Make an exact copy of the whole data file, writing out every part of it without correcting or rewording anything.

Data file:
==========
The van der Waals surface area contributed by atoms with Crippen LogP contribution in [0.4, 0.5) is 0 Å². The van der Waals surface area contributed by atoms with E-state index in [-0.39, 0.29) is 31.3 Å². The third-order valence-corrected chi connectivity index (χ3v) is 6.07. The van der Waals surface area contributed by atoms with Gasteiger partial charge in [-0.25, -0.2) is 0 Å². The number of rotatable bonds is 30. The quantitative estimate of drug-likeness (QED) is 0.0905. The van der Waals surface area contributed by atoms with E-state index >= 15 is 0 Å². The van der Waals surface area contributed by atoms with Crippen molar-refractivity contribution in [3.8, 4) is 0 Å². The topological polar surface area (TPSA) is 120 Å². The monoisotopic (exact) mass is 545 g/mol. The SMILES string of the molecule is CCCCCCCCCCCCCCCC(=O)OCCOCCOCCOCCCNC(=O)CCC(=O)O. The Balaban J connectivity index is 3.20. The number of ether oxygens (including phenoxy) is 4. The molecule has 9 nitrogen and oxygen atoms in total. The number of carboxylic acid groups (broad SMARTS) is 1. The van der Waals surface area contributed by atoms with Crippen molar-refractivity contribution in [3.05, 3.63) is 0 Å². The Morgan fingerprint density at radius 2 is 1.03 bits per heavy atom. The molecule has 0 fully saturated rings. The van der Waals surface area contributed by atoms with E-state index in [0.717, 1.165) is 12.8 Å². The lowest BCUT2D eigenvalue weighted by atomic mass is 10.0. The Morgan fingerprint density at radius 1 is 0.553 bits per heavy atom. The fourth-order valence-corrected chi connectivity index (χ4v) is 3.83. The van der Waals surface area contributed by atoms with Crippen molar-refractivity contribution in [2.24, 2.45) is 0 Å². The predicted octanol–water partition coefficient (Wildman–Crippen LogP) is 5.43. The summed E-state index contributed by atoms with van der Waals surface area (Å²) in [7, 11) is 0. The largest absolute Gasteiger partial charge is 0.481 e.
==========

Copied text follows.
The van der Waals surface area contributed by atoms with Crippen LogP contribution in [0.4, 0.5) is 0 Å². The van der Waals surface area contributed by atoms with E-state index in [-0.39, 0.29) is 31.3 Å². The third-order valence-corrected chi connectivity index (χ3v) is 6.07. The van der Waals surface area contributed by atoms with Gasteiger partial charge in [-0.25, -0.2) is 0 Å². The number of rotatable bonds is 30. The quantitative estimate of drug-likeness (QED) is 0.0905. The van der Waals surface area contributed by atoms with E-state index >= 15 is 0 Å². The van der Waals surface area contributed by atoms with Crippen molar-refractivity contribution in [3.8, 4) is 0 Å². The topological polar surface area (TPSA) is 120 Å². The monoisotopic (exact) mass is 545 g/mol. The SMILES string of the molecule is CCCCCCCCCCCCCCCC(=O)OCCOCCOCCOCCCNC(=O)CCC(=O)O. The Balaban J connectivity index is 3.20. The number of ether oxygens (including phenoxy) is 4. The molecule has 9 nitrogen and oxygen atoms in total. The number of carboxylic acid groups (broad SMARTS) is 1. The van der Waals surface area contributed by atoms with Crippen molar-refractivity contribution in [3.05, 3.63) is 0 Å². The Morgan fingerprint density at radius 2 is 1.03 bits per heavy atom. The molecule has 0 fully saturated rings. The van der Waals surface area contributed by atoms with E-state index in [0.717, 1.165) is 12.8 Å². The lowest BCUT2D eigenvalue weighted by atomic mass is 10.0. The Morgan fingerprint density at radius 1 is 0.553 bits per heavy atom. The fourth-order valence-corrected chi connectivity index (χ4v) is 3.83. The van der Waals surface area contributed by atoms with Crippen molar-refractivity contribution in [2.24, 2.45) is 0 Å². The predicted octanol–water partition coefficient (Wildman–Crippen LogP) is 5.43. The summed E-state index contributed by atoms with van der Waals surface area (Å²) in [7, 11) is 0. The largest absolute Gasteiger partial charge is 0.481 e.